The key to a happy and productive workforce? Flexibility, trust and a focus on wellbeing

A survey of 10,000 UK workers found that the ability to work remotely, and being trusted to do so effectively, were key drivers of both happiness and productivity among employees.

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UK workers want to see flexible-working arrangements become the norm.

Image: iStock/Chinnapong

The opportunity to work remotely and a renewed focus on wellbeing are the keys to a happy and productive workforce, according to a survey of 10,000 UK workers.

The COVID-19 pandemic has forced many employees to work from home, and while the past year has been far from glittering for employee wellbeing, it has given people a taste of the benefits that hybrid working can offer.

A survey by cloud communications company Avaya found that employees were eager to see flexible working arrangements become a permanent fixture of the post-pandemic working world. Almost half (46%) of respondents to the company's Life and Work Beyond 2020 study said they viewed "work from anywhere" arrangements as a viable way forward, while the same proportion said they loved the idea of being able to work from anywhere for the foreseeable future. Only 10% of respondents were strongly opposed to this prospect.

Sixty-two percent of respondents said they were happier at work because they were able to work from anywhere, Avaya found. This flexibility also appears to be driving productivity: 46% of respondents said they were getting more work done because they were happier and had figured out how to make remote working work for them. This represents a key finding for businesses that want their workforces to flourish as the world emerges from COVID-19 restrictions, Avaya said.

Remote working may also have a benefit for employer-employee relationships. According to Avaya's study, 65% of UK workers felt that their employer trusted their ability to work remotely productively and effectively. This trust equated to greater satisfaction among employees, with 57% of respondents saying they were happier because their boss had faith in them to be productive while working from home.

Organizations themselves, meanwhile, have mostly responded well to employees' changing needs, with 58% of respondents saying they'd been equipped with the necessary tools to work effectively from home.

Looking forward, more than six in 10 employees said they were eager to carry on working remotely, and would support government policies that encourage a hybrid work environment . With the upcoming UK Employment Bill expected to introduce new policies around flexible working, UK workers seem optimistic about a greater emphasis on work-life balance in their professional lives moving forward.

SEE: COVID vaccination policy (TechRepublic Premium)

But remote working in the pandemic has by no means been a qualified success. With employees now working and living in the same space, the boundaries have become increasingly blurred, making it more difficult for workers to switch off at the end of the day.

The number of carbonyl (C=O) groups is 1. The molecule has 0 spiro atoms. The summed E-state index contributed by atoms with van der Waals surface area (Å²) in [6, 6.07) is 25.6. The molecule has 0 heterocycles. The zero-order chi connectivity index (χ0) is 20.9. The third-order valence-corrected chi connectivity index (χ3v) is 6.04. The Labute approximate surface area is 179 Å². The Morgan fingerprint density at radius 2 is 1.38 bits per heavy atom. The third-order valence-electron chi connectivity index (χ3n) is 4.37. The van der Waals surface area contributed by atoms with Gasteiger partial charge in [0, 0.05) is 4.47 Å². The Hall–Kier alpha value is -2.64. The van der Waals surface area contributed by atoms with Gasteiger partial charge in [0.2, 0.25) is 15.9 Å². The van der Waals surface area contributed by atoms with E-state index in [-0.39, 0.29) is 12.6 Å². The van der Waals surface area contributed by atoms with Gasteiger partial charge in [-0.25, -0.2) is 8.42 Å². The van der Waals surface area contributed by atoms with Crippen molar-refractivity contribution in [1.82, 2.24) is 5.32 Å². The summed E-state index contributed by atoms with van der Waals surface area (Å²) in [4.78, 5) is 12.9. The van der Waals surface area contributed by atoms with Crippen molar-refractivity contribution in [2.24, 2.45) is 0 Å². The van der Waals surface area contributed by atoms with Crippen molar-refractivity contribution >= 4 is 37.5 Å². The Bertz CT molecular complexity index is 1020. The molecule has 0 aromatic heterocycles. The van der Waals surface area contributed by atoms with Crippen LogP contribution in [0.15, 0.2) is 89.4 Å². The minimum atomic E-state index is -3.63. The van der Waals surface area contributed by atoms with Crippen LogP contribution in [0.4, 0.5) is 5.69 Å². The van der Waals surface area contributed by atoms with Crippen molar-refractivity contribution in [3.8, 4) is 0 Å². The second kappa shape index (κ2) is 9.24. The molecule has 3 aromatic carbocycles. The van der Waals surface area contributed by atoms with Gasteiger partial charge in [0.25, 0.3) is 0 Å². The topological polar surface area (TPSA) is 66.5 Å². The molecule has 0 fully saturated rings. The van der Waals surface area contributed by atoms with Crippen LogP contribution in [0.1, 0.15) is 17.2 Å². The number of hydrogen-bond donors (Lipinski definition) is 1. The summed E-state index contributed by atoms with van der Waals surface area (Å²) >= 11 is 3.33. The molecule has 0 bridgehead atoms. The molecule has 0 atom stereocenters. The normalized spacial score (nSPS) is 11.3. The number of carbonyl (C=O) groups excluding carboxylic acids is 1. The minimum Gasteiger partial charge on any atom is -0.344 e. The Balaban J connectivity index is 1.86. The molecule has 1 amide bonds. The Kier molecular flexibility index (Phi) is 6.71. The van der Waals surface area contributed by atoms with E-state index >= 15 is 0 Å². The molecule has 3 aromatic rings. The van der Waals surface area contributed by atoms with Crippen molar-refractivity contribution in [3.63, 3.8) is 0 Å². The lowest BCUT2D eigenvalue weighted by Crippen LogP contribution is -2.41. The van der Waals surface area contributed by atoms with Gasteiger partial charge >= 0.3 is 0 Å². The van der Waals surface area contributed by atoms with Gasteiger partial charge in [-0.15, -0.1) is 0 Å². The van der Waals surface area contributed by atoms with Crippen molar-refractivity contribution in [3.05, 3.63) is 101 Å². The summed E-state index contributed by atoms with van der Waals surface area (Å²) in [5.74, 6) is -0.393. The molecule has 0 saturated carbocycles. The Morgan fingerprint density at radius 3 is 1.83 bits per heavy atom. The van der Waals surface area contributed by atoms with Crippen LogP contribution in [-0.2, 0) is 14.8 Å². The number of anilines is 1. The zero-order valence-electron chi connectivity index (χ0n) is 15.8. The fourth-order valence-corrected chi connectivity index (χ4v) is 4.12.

With unions now calling for ministers to draft a 'Right to Disconnect' into the forthcoming Bill, there are also concerns about what the rapid acceleration of remote-working technologies means for privacy and job security. Avaya found that 43% of UK workers were worried about being monitored by their employers when working remotely, while 45% reported being anxious about how automation would impact their role.

Workers have also been missing out on the social aspects of office life, and Avaya found that loneliness was a "significant factor" affecting employees' wellbeing. Exactly half of respondents to the survey said that they felt lonelier when digital communication was their only means of connecting with others.

This plays into the wider trend of a downturn in workers' mental health over the past year, with anxieties around COVID-19 also taking center stage in people's minds. Only 27% of respondents to Avaya's survey reported no change in their emotional state between 2019 and 2020, with 43% saying they were less happy or significantly so. Eighty-two percent of respondents identified COVID-19 as the biggest culprit, while 68% blamed decreased interpersonal interaction.

The paradox is that employees appear mostly opposed to a return to the office  -- or at least, a return to pre-pandemic office life. Just over half (52%) of those who responded to Avaya's survey said they worried about going back to a "fully in-office workday", while 50% said they were actually happier because they had less face-to-face contact with other people.

SEE: Wellness at work: How to support your team's mental health (free PDF) (TechRepublic)

Experiences of remote working will never be universal, and one of the main takeaways from Avaya's survey -- as well as countless others that have explored the topic over the past year -- is that there is no one-size-fits-all approach.

Even so, there seems little doubt that employees expect -- and may even demand -- a working life that offers more freedom and flexibility in future, particularly when it stands to offer so many gains in their day-to-day wellbeing.

"A renewed focus on wellbeing, a drive to inject humanity into the customer experience, and a preference for hybrid working are the three major trends driving life and work beyond 2020," Avaya's report said.

"Meanwhile, a focus on the employee experience has become paramount; organizations should ensure their workers are equipped and empowered to perform at their best irrespective of where they work from."

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